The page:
Hagia Sophia's sacred interior

How to Be a Gracious Visitor of Sacred Places

Hagia Sophia interior

By Mary-Milam Granberry

There is a great quote that I have written on a Post-it note stuck to my desktop computer:

Good manners are a small but constant adjustment to the reasonable expectations or needs of others, little tokens acknowledging their right to a certain space, the offering of a certain security in what they may expect from one.

That’s Simon Blackburn discussing Cicero and the idea of decorum, a concept these days only acknowledged in the courtroom or amidst royalty and foreign dignitaries. But is there such a thing as travel decorum?

Travel is fun! Seeing things you’ve never seen before, eating food you never dreamed of, and visiting some of the most famous and breath-taking historical sites is just plain exciting. It can be tough to stay cool and collected, especially if you happen to be in a place with everyday customs different from your own (headscarves, no handshaking, no eye contact).

No one wants to be a rude traveler. Western travelers already have a fairly bad reputation for being disrespectful in places they should probably exhibit a more somber attitude. Recent debates have risen about the appropriateness of taking selfies at holy and somber sites. One poor Twitter user took a smiley selfie with blush-smiling emoji at Auschwitz. Justin Bieber dropped trou for a photo at an ancient Mayan temple and was forcibly removed. Vandalism of Rome’s Colosseum by Westerners has been above-the-fold news.

It is a travel best practice to find out as much as you can about the places you’ll visit on a trip, especially if one of those stops is a sacred space or house of worship. But, if you don’t want to catch yourself in an unfortunate situation while traveling and visiting holy and sacred sites, the following tips may be helpful:


There is a dress code for most sacred sites: modesty. To enter certain temples, churches or mosques, men should wear long pants and shirts with sleeves—short sleeves at the very least. Ladies should stick to similar attire: The idea is not to show your shoulders or knees. If the weather is hot, a group that gives tours of the Vatican suggests draping a scarf or pashmina over your shoulders. Low-cut tops and T-shirts are not a great idea unless you’re wearing something over it that provides more coverage. Many places like orthodox Jewish temples and some mosques require head coverings. Most temples provide skullcaps, and women are to drape a scarf over hair and shoulders. In Hindu temples, remove your shoes before entering a scared area.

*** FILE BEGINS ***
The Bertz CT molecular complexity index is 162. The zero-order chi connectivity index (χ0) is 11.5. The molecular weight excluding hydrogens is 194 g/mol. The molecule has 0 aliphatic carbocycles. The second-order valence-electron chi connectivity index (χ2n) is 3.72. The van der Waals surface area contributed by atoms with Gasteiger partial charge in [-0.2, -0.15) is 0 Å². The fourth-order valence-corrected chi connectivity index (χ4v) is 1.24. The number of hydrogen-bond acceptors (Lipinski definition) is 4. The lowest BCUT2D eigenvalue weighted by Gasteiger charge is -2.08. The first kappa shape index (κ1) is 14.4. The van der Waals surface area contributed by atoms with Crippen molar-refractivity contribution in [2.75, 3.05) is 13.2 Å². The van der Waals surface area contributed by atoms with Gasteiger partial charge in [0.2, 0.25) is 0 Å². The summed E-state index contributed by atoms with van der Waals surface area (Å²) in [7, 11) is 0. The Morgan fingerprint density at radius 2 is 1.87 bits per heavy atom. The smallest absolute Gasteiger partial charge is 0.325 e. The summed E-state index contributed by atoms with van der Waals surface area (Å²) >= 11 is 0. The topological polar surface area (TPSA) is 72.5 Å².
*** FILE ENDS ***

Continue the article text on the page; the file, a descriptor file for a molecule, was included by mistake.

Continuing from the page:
Photography and Technology

When it comes to photography, if “NO FLASH PHOTOGRAPHY” signs are posted, it’s not just to prevent obnoxious group photos. Camera flashes can damage some delicate art elements over time. Most houses of worship and sacred places prohibit flash photography, but may allow photography without a flash and as long as the camera is silent. Why? If you happen to be visiting during a worship service or while members are there for peaceful time in their sacred space, it’s best not to make them feel like fish in a bowl. When it comes to selfies: Avoid them and remember to show respect while inside the building. Be quiet, put the cellphone  on silent, and definitely don’t break out a tablet for a quick game of Angry Birds if you happen to get bored.

Participation in Worship Activities

If you’re traveling and want to attend a worship or ritual, chances are that it will not be in a language you know. While most places welcome newcomers, it might be a good idea to do a little research beforehand on the traditions of that religion. Hindu temples can be particularly interactive, but there are some great online resources you can refer to so you’re not walking in blind. If you find yourself completely lost and confused, quietly move toward the back and just observe what’s happening.

The most important thing to remember about visiting any sacred space is to be respectful and grateful that an entire community has opened itself up for you to come in and take a look around.


Mary-Milam Granberry is graduate student at Emerson College in the publishing and writing program. The focus of her master’s degree is children’s publishing and creating interactive content for web and e-reader devices. Follow her @editmylife.

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Photograph of the interior of the Hagia Sophia in Istanbul by Tolga TEZCAN/Shutterstock

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